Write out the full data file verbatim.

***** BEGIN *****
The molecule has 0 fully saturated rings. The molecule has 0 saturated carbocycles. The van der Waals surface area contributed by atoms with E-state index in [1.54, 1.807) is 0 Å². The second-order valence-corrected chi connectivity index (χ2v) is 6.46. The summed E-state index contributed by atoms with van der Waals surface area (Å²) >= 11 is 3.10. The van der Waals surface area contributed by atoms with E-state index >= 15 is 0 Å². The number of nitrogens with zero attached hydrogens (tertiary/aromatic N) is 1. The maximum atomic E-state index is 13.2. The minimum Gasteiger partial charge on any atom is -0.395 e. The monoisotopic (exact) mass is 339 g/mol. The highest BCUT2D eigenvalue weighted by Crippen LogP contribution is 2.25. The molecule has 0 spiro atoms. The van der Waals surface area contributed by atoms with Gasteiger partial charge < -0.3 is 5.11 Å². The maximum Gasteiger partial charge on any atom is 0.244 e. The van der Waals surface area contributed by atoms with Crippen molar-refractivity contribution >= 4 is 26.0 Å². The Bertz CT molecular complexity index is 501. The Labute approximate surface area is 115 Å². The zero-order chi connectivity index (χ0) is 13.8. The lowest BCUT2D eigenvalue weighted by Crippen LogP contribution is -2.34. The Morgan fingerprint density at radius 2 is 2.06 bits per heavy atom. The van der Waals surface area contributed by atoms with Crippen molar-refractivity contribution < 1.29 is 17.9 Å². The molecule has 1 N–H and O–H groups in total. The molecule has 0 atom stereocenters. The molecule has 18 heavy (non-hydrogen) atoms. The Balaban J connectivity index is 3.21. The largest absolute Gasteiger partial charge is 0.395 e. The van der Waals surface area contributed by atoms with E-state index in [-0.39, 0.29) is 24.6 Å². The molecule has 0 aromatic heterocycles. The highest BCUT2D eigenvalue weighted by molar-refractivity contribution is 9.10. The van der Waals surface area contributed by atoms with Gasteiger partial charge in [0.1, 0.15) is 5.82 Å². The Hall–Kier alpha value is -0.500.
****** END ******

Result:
The molecule has 0 fully saturated rings. The molecule has 0 saturated carbocycles. The van der Waals surface area contributed by atoms with E-state index in [1.54, 1.807) is 0 Å². The second-order valence-corrected chi connectivity index (χ2v) is 6.46. The summed E-state index contributed by atoms with van der Waals surface area (Å²) >= 11 is 3.10. The van der Waals surface area contributed by atoms with E-state index >= 15 is 0 Å². The number of nitrogens with zero attached hydrogens (tertiary/aromatic N) is 1. The maximum atomic E-state index is 13.2. The minimum Gasteiger partial charge on any atom is -0.395 e. The monoisotopic (exact) mass is 339 g/mol. The highest BCUT2D eigenvalue weighted by Crippen LogP contribution is 2.25. The molecule has 0 spiro atoms. The van der Waals surface area contributed by atoms with Gasteiger partial charge < -0.3 is 5.11 Å². The maximum Gasteiger partial charge on any atom is 0.244 e. The van der Waals surface area contributed by atoms with Crippen molar-refractivity contribution >= 4 is 26.0 Å². The Bertz CT molecular complexity index is 501. The Labute approximate surface area is 115 Å². The zero-order chi connectivity index (χ0) is 13.8. The lowest BCUT2D eigenvalue weighted by Crippen LogP contribution is -2.34. The Morgan fingerprint density at radius 2 is 2.06 bits per heavy atom. The van der Waals surface area contributed by atoms with Crippen molar-refractivity contribution < 1.29 is 17.9 Å². The molecule has 1 N–H and O–H groups in total. The molecule has 0 atom stereocenters. The molecule has 18 heavy (non-hydrogen) atoms. The Balaban J connectivity index is 3.21. The largest absolute Gasteiger partial charge is 0.395 e. The van der Waals surface area contributed by atoms with E-state index in [-0.39, 0.29) is 24.6 Å². The molecule has 0 aromatic heterocycles. The highest BCUT2D eigenvalue weighted by molar-refractivity contribution is 9.10. The van der Waals surface area contributed by atoms with Gasteiger partial charge in [0.1, 0.15) is 5.82 Å². The Hall–Kier alpha value is -0.500.